Using herbs grown on your farm to make value-added products like tinctures and teas is an exciting venture that many farmers are taking on. There’s a growing market for it, especially as people the whole world over look for ways to protect themselves from the dreaded COVID-19 virus. But, tincture and tea makers beware: as evidenced by the latest crackdown on an herb company selling “Corona Destroyer Tea,” the FDA is watching…
The FDA (Food & Drug Administration) is “responsible for protecting the public health by ensuring the safety, efficacy, and security of human and veterinary drugs, biological products, and medical devices; and by ensuring the safety of our nation’s food supply, cosmetics, and products that emit radiation.” So the FDA’s range of regulation is far and wide, and includes dog food, cigarettes, vaccines, prescription drugs, nail polish, microwaves and baby formula. It also includes diet supplements. That’s where the latest case involving the Corona Destroyer Tea comes in.
On January 12th, the FDA issued a warning letter to herb company, AusarHerbs, out of Madera, California, telling them that they were violating the federal Food, Drug and Cosmetic Act by selling an unapproved new drug. The FDA cited the claim on the company’s website that its Corona Destroyer Tea is intended to “mitigate, prevent, treat, diagnose, or cure COVID-19” as evidence. The FDA said in its warning letter, “You must immediately cease making all such claims. Violations of the FTC Act may result in legal action seeking a Federal District Court injunction and an order may require that you pay back money to consumers.”
Oof. This is never what any company ever wants to hear.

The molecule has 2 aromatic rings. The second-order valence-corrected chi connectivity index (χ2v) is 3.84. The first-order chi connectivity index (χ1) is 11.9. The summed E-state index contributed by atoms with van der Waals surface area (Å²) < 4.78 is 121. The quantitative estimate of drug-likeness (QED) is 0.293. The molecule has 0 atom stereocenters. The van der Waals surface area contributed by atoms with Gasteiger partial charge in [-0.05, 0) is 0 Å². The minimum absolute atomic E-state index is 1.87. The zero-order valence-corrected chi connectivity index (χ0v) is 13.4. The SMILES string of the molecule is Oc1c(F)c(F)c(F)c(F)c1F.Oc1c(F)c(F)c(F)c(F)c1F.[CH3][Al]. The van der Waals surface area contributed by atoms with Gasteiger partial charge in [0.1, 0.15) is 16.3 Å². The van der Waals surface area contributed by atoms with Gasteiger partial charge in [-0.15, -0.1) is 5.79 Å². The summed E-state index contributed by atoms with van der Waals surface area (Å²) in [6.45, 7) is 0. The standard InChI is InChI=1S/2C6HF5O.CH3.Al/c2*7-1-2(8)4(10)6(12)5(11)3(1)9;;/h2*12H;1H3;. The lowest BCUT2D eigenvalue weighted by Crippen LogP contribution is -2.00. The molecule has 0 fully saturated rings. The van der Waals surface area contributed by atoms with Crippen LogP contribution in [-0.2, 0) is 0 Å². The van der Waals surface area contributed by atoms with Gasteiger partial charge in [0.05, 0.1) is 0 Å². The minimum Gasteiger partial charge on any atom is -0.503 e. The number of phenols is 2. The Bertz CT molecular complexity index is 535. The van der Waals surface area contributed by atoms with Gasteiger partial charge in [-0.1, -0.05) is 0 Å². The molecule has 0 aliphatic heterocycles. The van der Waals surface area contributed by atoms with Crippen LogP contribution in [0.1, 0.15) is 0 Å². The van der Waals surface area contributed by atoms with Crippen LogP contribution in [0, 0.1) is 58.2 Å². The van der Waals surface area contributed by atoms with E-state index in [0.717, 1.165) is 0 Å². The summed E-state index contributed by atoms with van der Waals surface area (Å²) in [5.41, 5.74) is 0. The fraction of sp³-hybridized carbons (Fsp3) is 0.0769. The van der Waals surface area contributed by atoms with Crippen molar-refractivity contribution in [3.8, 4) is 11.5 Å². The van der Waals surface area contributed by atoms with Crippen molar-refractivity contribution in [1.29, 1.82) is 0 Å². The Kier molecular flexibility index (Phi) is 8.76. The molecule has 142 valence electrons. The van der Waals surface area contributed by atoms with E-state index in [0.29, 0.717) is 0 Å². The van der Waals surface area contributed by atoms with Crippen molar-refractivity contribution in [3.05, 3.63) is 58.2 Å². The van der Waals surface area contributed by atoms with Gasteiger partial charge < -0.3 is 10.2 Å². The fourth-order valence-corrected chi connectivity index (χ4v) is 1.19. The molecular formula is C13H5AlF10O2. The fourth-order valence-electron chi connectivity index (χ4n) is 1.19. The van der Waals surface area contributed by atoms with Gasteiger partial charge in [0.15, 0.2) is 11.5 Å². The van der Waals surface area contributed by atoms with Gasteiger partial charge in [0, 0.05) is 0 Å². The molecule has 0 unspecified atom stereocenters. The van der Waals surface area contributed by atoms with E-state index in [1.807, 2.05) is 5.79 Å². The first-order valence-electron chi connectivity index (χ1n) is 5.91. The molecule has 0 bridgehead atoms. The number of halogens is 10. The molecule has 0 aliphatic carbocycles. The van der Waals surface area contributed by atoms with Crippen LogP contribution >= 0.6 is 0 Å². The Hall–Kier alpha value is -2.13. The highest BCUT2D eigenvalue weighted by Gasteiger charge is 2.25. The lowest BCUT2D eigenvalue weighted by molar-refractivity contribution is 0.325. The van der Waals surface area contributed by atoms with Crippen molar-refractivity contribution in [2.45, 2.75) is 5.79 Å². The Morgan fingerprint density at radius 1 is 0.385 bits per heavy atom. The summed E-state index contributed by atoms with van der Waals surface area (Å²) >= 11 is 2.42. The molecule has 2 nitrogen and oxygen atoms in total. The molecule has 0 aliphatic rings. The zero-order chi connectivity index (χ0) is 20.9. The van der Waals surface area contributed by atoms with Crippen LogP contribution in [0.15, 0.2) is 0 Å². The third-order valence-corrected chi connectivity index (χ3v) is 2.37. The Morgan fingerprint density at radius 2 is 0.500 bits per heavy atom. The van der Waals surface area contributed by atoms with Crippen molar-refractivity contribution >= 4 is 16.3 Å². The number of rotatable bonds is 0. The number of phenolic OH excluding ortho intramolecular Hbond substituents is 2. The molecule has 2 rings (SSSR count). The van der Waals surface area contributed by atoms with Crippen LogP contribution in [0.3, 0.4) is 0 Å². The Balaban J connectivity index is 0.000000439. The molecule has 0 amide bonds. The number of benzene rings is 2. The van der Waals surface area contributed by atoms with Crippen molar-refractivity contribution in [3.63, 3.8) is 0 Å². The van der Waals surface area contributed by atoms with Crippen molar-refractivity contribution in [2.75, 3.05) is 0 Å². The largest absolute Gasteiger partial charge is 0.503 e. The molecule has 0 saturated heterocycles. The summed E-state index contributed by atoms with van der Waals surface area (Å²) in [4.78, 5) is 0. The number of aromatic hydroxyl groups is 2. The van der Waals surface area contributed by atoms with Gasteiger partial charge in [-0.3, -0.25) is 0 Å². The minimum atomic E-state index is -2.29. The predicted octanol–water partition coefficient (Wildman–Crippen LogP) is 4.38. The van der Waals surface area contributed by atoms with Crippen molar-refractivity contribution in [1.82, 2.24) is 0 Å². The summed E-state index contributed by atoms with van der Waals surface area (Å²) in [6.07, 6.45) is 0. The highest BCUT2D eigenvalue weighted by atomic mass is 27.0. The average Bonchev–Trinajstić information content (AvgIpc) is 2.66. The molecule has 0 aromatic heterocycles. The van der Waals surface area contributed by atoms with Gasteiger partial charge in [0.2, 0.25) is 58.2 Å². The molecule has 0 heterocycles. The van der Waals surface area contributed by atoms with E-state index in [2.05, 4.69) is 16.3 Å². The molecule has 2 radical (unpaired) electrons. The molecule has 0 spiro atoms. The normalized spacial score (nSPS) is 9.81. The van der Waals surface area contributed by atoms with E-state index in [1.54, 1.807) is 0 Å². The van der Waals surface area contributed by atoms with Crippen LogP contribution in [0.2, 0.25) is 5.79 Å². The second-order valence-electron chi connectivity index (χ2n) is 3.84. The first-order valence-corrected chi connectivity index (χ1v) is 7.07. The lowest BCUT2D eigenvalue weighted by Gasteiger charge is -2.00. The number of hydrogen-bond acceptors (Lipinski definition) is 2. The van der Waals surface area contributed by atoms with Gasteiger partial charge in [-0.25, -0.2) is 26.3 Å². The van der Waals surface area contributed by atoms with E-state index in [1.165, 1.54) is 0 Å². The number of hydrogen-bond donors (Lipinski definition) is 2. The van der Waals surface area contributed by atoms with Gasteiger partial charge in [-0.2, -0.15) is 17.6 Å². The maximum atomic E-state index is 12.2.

AusarHerbs is not alone. The FDA has issued 145 such letters to companies selling what the FDA is calling “Fraudulent Disease 2019 (COVID-19) Products. A lot of companies have heard this.
There’s so much fodder here for discussion around the unfairness of holding pharmaceutical companies and mom and pop herb shops to the same standards, and of blocking access to products that may very well help keep people healthy, and without the harmful side effects that pharmaceuticals can have. But that’s a discussion for you to have with your peers. For our purposes, let’s focus on prevention of another kind…If you are wildcrafting or harvesting herbs grown on your own farm, and turning them into teas, tinctures and other value-added goods, be cautious about the claims you are making.
The American Herbalist Guild has helpful information about complying with the legal and regulatory landscape when selling herbal products: https://www.americanherbalistsguild.com/legal-and-regulatory-faqs. If you have legal questions around wildcrafting and herb production and sales we’d love to hear from you! We might not have the answers yet but we are on the hunt for grant money to fund research to find the answers…